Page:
Bolivia By Bus.
Budget and/or time constraints depending, a visit to Bolivia will undoubtedly see you taking the bus at some point or other. Unless you are prepared to fly everywhere, pay above the odds to be driven from A-B, or fancy ploughing through the admin minefield that would be hiring a car! Taking the bus in Bolivia is, pretty much, unavoidable.
My sister and I spent almost 200 hours on Bolivian buses in little over 2 weeks. Not intentionally, I might add – the 200 hours does include inevitable delays.
I don't want to labour the point too much, but the buses in Bolivia are fucking atrocious! If they are not hitting llamas without stopping (not even to clean the blood stains from the windscreen), or being ludicrously hot or ridiculously cold, they are more than likely going to be overrun with cockroaches, and all this is if they turn up at all.
"Will this bus ride EVER end!?"
Let me give you an example of how random the buses are… On one occasion we booked and paid for our tickets, waited for two hours at the bus station (whiling away the hours with a game or TEN of cards) only to be told 15 minutes before our departure time that there were no buses running between Cochabamba and Uyuni on that day. That we would have to take a bus to Oruro, and that we would have missed the last bus to Uyuni when we arrived at 2am. We would have to find a hostel for the night and take another bus the following morning.
Super Shit Head... the travellers friend.
Fortunately/unfortunately for Bolivia my Spanish doesn't afford me the linguistic ability to kick off to the extent I would have liked. I did, however, have a little tantrum in English, and shortly after resigned myself to the fact that this detour was our only way out. We then brought another ticket, and boarded a different bus, with the plan to worry about how we would find a hostel once we arrived in Oruro.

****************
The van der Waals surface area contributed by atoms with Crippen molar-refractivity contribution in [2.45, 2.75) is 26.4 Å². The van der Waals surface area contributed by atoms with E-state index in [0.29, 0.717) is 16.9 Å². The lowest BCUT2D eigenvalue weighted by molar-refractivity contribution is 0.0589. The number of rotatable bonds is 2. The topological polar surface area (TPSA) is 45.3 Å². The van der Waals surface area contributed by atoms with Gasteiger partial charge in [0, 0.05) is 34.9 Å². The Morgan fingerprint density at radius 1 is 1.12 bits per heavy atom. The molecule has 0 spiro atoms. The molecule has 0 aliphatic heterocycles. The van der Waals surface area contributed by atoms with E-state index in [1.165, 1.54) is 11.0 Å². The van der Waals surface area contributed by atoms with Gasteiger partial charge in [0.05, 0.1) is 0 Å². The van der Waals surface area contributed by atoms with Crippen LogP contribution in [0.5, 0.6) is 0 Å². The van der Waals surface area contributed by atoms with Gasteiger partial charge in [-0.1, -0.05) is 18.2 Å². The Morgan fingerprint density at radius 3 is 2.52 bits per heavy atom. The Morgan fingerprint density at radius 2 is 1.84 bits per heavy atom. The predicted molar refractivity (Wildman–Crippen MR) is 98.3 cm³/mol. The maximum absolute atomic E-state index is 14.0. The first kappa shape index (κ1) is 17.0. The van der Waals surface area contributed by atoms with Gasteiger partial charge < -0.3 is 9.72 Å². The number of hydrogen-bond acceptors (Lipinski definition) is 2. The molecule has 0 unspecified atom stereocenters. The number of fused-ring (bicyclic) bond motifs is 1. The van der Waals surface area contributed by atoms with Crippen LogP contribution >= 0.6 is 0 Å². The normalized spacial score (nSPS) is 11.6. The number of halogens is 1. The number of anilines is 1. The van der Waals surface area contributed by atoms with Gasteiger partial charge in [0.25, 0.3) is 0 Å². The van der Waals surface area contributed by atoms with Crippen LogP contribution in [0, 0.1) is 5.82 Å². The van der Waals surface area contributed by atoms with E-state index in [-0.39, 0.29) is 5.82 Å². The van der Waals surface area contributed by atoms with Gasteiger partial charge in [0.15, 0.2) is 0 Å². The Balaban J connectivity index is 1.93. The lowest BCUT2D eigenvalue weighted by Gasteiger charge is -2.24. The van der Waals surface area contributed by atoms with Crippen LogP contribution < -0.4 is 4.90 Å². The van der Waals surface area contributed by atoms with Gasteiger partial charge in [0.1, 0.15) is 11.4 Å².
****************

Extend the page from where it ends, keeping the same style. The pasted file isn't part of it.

As the bus was leaving a guy from the original bus company jumped aboard, refunded our money and told us that he would find us in Oruro. It's was very strange and very random, and even thought I wasn’t hopefully, I will admit my heart did sink a little when we jumped off the bus at Oruro and there wasn't a soul to be seen. As we started walking in the general direction we hoped that we would be able to find a hostel at this time, our 'guardian angle' reappeared. He took our bags, made a phone call, flagged down another bus and then loaded us on before disappearing into the night... we made it to Uyuni at the scheduled time.
2am, Oruro. Mixed feelings from the team.
When we arrived in Uyuni there was a protest blocking the road and we had to cross the picket line at 5am, but that's another story... Escape from Uyuni, and a Three Day Salt Flats Tour.
Anyway... I digress. This is a blog post about Bolivia, not about buses. And the southern regions that I visited between Santa Cruz and Uyuni were pretty spectacular.
First Stop: Santa Cruz de la Sierra.
This ended up being our first and last stop in Bolivia. Known as the city of the rings, there is a network of circular streets with the Plaza 24 de Septiembre and the Catedral de Santa Cruz with double bell tower at the centre. It is has a lively tropical, laid back feel. And when my sister and I visited in December it was very VERY hot!
The Catedral de Santa Cruz double bell tower, and view of Plaza 24 de Septiembre.